Sol LeWitt (1928-2007) was an iconic American artist whose work helped to establish both Minimalism and Conceptual Art. LeWitt's practice was based primarily within his own intellect, establishing a rubric of formal instructions which his assistants followed to create the works. Some of the artist's most integral pieces are his Wall Drawings, in which he explored myriad variations of applying drawn lines onto walls. LeWitt received his BFA from Syracuse University before serving in the United States Army during the Korean War. After the war, he moved to New York, where he attended illustration classes and worked as a graphic designer for several magazines. During the 1950s, while experimenting with painting during the day and working nights at The Museum of Modern Art he met the artists Robert Ryman, Dan Flavin, and Robert Mangold. By the early 1960s, influenced by a combination of Robert Rauschenberg, Josef Albers, and Eadweard Muybridge, LeWitt had developed his uniquely cerebral approach to making art. Over the course of his career he would have a profound influence on both his peers and younger artists including Frank Stella and Eva Hesse. His works are held in the collections of the Art Institute of Chicago, the National Gallery of Art in Washington, D.C., the Tate Gallery in London, the Dia Art Foundation in Beacon, NY, and the Walker Art Center in Minneapolis, MI.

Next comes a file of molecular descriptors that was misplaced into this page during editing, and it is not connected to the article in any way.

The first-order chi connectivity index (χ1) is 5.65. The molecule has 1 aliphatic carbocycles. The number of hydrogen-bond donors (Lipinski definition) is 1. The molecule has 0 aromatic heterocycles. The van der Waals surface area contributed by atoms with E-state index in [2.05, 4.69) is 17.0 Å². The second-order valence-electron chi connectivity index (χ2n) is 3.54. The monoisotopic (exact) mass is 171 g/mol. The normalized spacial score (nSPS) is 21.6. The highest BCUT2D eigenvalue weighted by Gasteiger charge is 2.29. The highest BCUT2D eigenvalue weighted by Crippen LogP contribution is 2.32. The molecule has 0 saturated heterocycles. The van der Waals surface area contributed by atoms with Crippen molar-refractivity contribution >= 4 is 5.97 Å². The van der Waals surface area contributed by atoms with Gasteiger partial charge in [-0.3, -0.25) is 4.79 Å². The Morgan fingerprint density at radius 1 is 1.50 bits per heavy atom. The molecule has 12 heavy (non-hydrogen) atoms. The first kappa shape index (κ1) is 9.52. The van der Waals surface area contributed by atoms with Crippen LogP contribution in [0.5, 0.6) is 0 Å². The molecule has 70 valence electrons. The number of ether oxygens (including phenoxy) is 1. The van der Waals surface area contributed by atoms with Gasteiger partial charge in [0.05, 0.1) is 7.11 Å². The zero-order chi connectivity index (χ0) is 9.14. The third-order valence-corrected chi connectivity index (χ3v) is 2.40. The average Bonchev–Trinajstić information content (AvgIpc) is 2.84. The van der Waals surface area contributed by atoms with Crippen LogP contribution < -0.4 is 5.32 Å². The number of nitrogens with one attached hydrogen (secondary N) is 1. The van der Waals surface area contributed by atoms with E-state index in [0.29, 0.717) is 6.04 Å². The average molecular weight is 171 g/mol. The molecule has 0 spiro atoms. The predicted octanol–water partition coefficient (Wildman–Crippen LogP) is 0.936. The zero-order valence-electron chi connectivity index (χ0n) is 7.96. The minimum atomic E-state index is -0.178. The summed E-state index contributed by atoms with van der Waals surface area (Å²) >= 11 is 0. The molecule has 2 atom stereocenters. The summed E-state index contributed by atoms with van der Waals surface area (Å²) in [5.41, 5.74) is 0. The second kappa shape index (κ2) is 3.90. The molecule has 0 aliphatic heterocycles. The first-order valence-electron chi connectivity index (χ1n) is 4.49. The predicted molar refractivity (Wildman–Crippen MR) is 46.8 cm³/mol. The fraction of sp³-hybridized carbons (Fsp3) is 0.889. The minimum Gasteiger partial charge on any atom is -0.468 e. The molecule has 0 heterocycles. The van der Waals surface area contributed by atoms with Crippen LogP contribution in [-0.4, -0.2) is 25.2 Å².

Prints and Multiples Works on Paper